22 December 2013
Like Mother, Like Son (Mary and Jesus)
The other day I was at the ordination of Tani Haunga as minister of Mt Albert Presbyterian. It was a moving time as Emma and we have known Tani since her youth at Greenlane Presbyterian. Further, she is a Laidlaw College graduate, I having had the pleasure of teaching her in many classes. It is great to see a young Tongan woman grow to rightfully being called to lead God’s flock in that church. She is chosen by God because she embodies the attitude of Mary (see below).
The text for the sermon was Luke 1:38 in which Mary responds to the angel Gabriel, “Behold, the slave of the Lord; let it be to me according to your word” (my translation). As I listened and pondered the text and Mary’s song in Luke 1:46-55 I realised something fresh. The language used to describe Mary’s response and song includes specific language used of her son Jesus in the great Christ-hymn of Phil 2:6-11. I connected Mary with Jesus in a fresh way realising that when God chose Mary, the one who would bear his Son to save the world, he chose someone who embodied the heart of God seen in the self-emptying Christ.
The word translated “servant” is doulÄ“, the feminine of doulos, “slave.” Mary declares herself “slave of the Lord.” In Phil 2:7 it is Jesus who, being in the form of God, took the form of a slave (doulos). Mary in her obedience, served the Great Servant who will save the world.
In Mary’s hymn in Luke 1:48, she then sings, “because he has looked down upon the humility (tapeinÅsis) of his slave (doulÄ“)” (my translation). In Phil 2:8 it is said of Jesus that “he humbled (tapeinoÅ) himself.” I realised that Mary embodied the attitude of Christ in 2:6-8. She humbled herself before God and indeed people, carrying the shame of pregnancy, and she responds to God as his doulÄ“, slave.
Now while Phil 2:6-8 is wonderfully kerygmatic and theological, it is ethical in intent. Paul is urging the Philippians to take on the mindset that Christ took up in his incarnation and death (2:5). Paul gives Christ as the primary example to the divided Philippians concerned for status to reinforce the appeal of 2:1–4; namely, that they come together in the mutual encouragement, comfort, love, unity, compassion, affection, one-mindedness, humility, selflessness, and others-centeredness. If they take on the mindset of Christ, they will become like him and their disunity healed.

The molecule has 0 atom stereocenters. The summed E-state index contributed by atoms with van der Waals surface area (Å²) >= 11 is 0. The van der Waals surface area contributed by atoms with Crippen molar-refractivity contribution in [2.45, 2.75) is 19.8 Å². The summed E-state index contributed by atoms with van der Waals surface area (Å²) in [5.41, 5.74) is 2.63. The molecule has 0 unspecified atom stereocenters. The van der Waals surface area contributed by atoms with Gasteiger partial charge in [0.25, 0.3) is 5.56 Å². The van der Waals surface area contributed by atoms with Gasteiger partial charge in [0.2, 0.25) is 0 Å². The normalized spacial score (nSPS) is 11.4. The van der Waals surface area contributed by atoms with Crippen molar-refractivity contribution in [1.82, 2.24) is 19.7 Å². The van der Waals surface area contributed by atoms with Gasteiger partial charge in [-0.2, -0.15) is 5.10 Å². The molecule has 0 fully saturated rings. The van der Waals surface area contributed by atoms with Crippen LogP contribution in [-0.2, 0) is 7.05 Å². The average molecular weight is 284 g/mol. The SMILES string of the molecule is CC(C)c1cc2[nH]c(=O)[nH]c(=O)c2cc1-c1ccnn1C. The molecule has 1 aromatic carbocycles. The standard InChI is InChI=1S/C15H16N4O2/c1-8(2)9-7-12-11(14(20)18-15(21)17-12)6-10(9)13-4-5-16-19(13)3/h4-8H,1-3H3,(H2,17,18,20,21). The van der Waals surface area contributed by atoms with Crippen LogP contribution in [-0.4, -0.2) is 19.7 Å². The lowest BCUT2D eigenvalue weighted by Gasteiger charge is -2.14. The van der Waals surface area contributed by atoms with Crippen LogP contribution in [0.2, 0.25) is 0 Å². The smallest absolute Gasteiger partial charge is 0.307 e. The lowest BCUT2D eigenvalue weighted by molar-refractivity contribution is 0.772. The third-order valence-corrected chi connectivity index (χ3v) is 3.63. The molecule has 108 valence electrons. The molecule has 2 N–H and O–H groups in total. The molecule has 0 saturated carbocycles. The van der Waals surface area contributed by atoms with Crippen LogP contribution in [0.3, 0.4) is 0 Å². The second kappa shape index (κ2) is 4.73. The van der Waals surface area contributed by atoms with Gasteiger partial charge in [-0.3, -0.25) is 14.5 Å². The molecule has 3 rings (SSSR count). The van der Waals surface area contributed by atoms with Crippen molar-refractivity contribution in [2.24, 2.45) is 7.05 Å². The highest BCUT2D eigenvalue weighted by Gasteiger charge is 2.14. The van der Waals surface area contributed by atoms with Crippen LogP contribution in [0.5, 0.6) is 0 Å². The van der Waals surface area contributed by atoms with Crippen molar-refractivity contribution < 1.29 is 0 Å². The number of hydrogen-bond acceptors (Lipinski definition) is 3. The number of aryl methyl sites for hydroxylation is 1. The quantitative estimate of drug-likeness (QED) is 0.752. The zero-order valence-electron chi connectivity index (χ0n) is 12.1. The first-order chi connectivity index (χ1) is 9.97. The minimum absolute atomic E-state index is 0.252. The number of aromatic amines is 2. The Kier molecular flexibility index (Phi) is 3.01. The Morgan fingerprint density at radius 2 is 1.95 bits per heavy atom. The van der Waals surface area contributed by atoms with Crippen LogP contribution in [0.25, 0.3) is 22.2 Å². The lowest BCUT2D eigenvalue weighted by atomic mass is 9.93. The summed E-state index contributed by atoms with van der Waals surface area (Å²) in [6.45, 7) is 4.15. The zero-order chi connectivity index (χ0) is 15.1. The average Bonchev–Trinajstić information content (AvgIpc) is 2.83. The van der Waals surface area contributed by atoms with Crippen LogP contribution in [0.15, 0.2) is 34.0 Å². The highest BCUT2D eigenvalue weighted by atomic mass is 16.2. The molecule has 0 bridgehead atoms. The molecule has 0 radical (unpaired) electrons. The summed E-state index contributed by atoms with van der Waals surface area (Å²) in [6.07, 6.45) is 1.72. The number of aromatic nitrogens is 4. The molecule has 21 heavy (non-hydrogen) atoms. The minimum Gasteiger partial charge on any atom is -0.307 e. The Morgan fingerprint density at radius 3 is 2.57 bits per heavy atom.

It is then no surprise that when God was looking for a human woman to bear his Son, he chose someone who embodied the very pattern of life that Christ would demonstrate to the world, and which the world is to take on. It made me realise that Jesus was greatly helped in developing into the sinless one by having a mother who really embodied God’s ideals for humanity. This is reinforced by the example of Joseph explicated in Matthew 1, where we read that he too was a man of humility, servanthood and grace. So Jesus was raised in a home where the parents embodied humility and service as the basis of their ethic. That is a lesson to us all as parents.
So much can be drawn from this. Here are a few things. First, we are to be like Mary and respond to God as she did, “behold, I am a slave of God, may it be to me according to your word.” She presents the ideal of living the Christ-pattern. This is the only way to live. Secondly, God is in control, shaping history through people called to his purposes. He especially looks for the humble and servant-hearted. Thirdly, as we approach Christmas it reminds us of what an astonishing story we are swept up in when we come to Christ. We are swept up into a real life drama, in which what matters is not power, charisma, or status, but humility and service. Finally, it is easy to see why Mary is so venerated. She truly is in a sense, the greatest example of human life there is. God was very careful in choosing the one who would bear his Son. While we should not worship her, we should honor her greatly.